As Kashima Fairway and the Raw Materials Quay were acknowledged to have been prone to northerly gale force winds and subject to long waves, (although these rarely occurred simultaneously), Teare J held that, individually, these attributes could not be considered unforeseeable, and thus their simultaneous occurrence, even though rare (there had been no record of their simultaneous occurrence in the previous 60 years), was insufficient to create an abnormal event and could be considered to flow from the natural characteristics of the port.
After the judgment had been written, but before it was handed down the Tokyo District Court (in the claim by the Japanese Government against the Owners of the Ocean Victory for damages to the breakwater) found against Owners in that the master of the ‘Ocean Victory’ was negligent in navigating the vessel’s exit through the Kashima Fairway and that this was the effective cause of the casualty. When asked to consider the decision of the Japanese court when passing judgment Teare J stated that he was:
“not persuaded that the differences of detail or emphasis are such that [he] should revise the views [he] reached as to the navigation of the vessel based as they are on the extensive factual and expert evidence adduced by the parties and investigated at considerable length with [the experts] none of whom gave evidence in Japan”
While Teare J accepted the argument that a port is not necessarily unsafe because its systems fail to guard against every conceivable hazard, and he accepted that the simultaneous occurrence of northerly gale force winds and long waves was indeed rare, he held that the port should have had systems in place to deal with this rare occurrence. In failing to have such systems in place the port was unsafe.
This takes the reader back to the dicta of Lord Denning in the Evia (No. 2). When deciding whether the port should have had adequate systems in place to deal with such rare occurrences does the question of reasonableness come into play? Is the judgment of Lord Denning in the Evia (No. 2) antithetical to that of Sellers LJ in the Eastern City or is it merely an elaboration of Sellers LJ’s test? If Teare J had applied the concept of reasonableness to his decision would he have come to the same conclusion?
Charterers have now obtained permission to appeal Teare J.’s decision on the issues of abnormal occurrence and causation, but not the issue of the master’s navigation out of the fairway.
It is understood the ruling on the Master’s use of hard rudder angles will not be revisited, but the underlying decision to leave the berth at a time when the Master’s evidence was that he would have ‘surely stayed’ will be.
Was Lord Denning’s attempt to formulate a positive elaboration on Sellers’ LJ’s original test unhelpful? Are they rival formulations, inconsistent with each other?
The Judgement is important in several respects, not just because of the large sums involved.
First, it has far-reaching implications for vessels trading to major Japanese ports on the Japan Pacific seaboard, many of which are prone to long swell and Northerly gales. Indeed, one could go further and say that most ports on the Pacific Rim are susceptible at least to long wave swell.
Secondly, it has far-reaching implications for the relationship between Ports (and those administering them) and the vessels using them. Would the Charterers have been better off not having a representative in place at the port (whose role was to assist the visiting Masters using the berths), and saying nothing to the master and let him make his own decision whether to leave or not? That way, the effect of that decision could not have been visited on the Charterers. The process of assisting vessels has exposed Charterers to precisely the liability they were intending to avoid. It is true that much of the evidence was fact-specific to this case, and the Court clearly felt sympathy for the Master and laid the blame for the decision to depart at the door of the charterers, whilst acknowledging that the decision was nevertheless a ‘navigational’ one, which, under normal and accepted rules, falls solely within the remit of the Master. Is this likely to lead to a potentially confusing inconsistency in this area?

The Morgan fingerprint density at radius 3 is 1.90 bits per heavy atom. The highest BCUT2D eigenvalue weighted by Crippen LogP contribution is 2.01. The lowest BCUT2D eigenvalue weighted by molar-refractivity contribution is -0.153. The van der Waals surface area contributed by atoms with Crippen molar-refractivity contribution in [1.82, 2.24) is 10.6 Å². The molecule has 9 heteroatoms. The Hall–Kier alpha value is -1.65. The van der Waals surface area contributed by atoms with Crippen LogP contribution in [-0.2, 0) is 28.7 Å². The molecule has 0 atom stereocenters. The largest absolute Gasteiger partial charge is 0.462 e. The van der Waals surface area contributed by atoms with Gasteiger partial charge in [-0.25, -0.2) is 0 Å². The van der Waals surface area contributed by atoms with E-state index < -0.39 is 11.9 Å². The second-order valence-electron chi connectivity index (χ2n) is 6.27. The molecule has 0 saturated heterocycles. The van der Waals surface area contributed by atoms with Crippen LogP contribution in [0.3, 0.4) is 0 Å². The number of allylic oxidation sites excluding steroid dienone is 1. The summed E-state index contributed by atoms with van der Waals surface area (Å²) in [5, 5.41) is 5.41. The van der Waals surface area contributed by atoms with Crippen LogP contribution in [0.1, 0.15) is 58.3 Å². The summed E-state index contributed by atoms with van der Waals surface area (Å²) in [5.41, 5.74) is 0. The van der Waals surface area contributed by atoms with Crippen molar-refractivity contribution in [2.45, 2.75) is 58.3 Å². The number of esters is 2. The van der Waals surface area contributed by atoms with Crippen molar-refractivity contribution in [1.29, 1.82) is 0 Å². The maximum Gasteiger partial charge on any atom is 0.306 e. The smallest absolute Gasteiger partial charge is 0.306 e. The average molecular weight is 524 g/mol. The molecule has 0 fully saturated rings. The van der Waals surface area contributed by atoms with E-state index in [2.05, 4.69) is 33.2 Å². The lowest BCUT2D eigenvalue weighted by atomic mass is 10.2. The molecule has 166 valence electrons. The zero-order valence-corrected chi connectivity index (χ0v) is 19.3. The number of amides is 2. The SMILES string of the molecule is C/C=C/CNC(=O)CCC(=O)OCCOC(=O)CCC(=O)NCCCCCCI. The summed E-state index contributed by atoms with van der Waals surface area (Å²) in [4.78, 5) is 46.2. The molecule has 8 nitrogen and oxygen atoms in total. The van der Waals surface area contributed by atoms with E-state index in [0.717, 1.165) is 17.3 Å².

An alternative consequence of the decision is that, instead of doing less in terms of assistance, Ports may decide they will do more, and instead of issuing ‘recommendations’ to depart or stay, they may feel obliged to issue ‘orders’, or even appoint on-board Pilots to supervise loading or discharge operations.
The confusion in this case arose because the Master, for whatever reason said he thought he had been ‘ordered’ to leave even though his evidence was that he would have ‘surely stayed’ had the decision been his alone, and felt comfortable being held at the berth by two tugs.
Overall, the decision has created confusion in the mind of those who routinely trade with Japan (and indeed other ports worldwide) and those who assess the risks associated with this trade.
It leaves the allocation of responsibility relating to decisions previously described as navigational in nature (thus the responsibility of the Master) and Port orders/recommendations (which the Master can obey or follow in the context of his navigational responsibilities) blurred and unclear.
It is also unhelpful for the development of the law concerning the material safety of modern ports for the court to have been so dismissive of a separate House of Lords decision at odds with its own findings. The Evia (No. 2) (even the Court of Appeal decision which was approved by the House of Lords) remains good law. Was the learned judge right in reading it as being at odds with, and detracting from the clarity of the test formulated in the Eastern City? It is suggested that further clarification is needed sooner rather than later on the above issues.
(*) With our thanks to Jackson Parton